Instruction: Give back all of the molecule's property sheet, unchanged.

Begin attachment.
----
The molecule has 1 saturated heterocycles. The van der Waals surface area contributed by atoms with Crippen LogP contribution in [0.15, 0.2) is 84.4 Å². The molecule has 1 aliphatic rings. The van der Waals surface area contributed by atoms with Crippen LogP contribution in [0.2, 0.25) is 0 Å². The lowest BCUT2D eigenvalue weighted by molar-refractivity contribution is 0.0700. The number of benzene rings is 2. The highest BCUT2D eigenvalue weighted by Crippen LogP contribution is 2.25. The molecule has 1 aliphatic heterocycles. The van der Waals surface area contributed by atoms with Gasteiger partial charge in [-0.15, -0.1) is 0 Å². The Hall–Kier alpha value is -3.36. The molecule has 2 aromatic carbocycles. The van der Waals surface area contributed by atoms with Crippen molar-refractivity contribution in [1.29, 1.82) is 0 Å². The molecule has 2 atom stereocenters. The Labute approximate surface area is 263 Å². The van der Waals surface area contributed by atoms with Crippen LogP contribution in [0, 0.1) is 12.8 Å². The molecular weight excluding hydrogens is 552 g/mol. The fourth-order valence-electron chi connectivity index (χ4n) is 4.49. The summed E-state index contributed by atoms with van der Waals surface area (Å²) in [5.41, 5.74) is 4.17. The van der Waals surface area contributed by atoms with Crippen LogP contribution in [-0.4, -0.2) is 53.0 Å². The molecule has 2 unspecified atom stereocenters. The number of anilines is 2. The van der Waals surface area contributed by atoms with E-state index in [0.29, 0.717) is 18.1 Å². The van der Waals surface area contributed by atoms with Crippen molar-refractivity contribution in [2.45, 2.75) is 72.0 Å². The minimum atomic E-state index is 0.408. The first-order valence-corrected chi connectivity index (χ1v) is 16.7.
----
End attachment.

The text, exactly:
The molecule has 1 saturated heterocycles. The van der Waals surface area contributed by atoms with Crippen LogP contribution in [0.15, 0.2) is 84.4 Å². The molecule has 1 aliphatic rings. The van der Waals surface area contributed by atoms with Crippen LogP contribution in [0.2, 0.25) is 0 Å². The lowest BCUT2D eigenvalue weighted by molar-refractivity contribution is 0.0700. The number of benzene rings is 2. The highest BCUT2D eigenvalue weighted by Crippen LogP contribution is 2.25. The molecule has 1 aliphatic heterocycles. The van der Waals surface area contributed by atoms with Gasteiger partial charge in [-0.15, -0.1) is 0 Å². The Hall–Kier alpha value is -3.36. The molecule has 2 aromatic carbocycles. The van der Waals surface area contributed by atoms with Crippen molar-refractivity contribution in [1.29, 1.82) is 0 Å². The molecule has 2 atom stereocenters. The Labute approximate surface area is 263 Å². The van der Waals surface area contributed by atoms with Crippen LogP contribution in [0, 0.1) is 12.8 Å². The molecular weight excluding hydrogens is 552 g/mol. The fourth-order valence-electron chi connectivity index (χ4n) is 4.49. The summed E-state index contributed by atoms with van der Waals surface area (Å²) in [5.41, 5.74) is 4.17. The van der Waals surface area contributed by atoms with Crippen LogP contribution in [-0.4, -0.2) is 53.0 Å². The molecule has 2 unspecified atom stereocenters. The number of anilines is 2. The van der Waals surface area contributed by atoms with E-state index in [0.29, 0.717) is 18.1 Å². The van der Waals surface area contributed by atoms with Crippen molar-refractivity contribution in [2.45, 2.75) is 72.0 Å². The minimum atomic E-state index is 0.408. The first-order valence-corrected chi connectivity index (χ1v) is 16.7.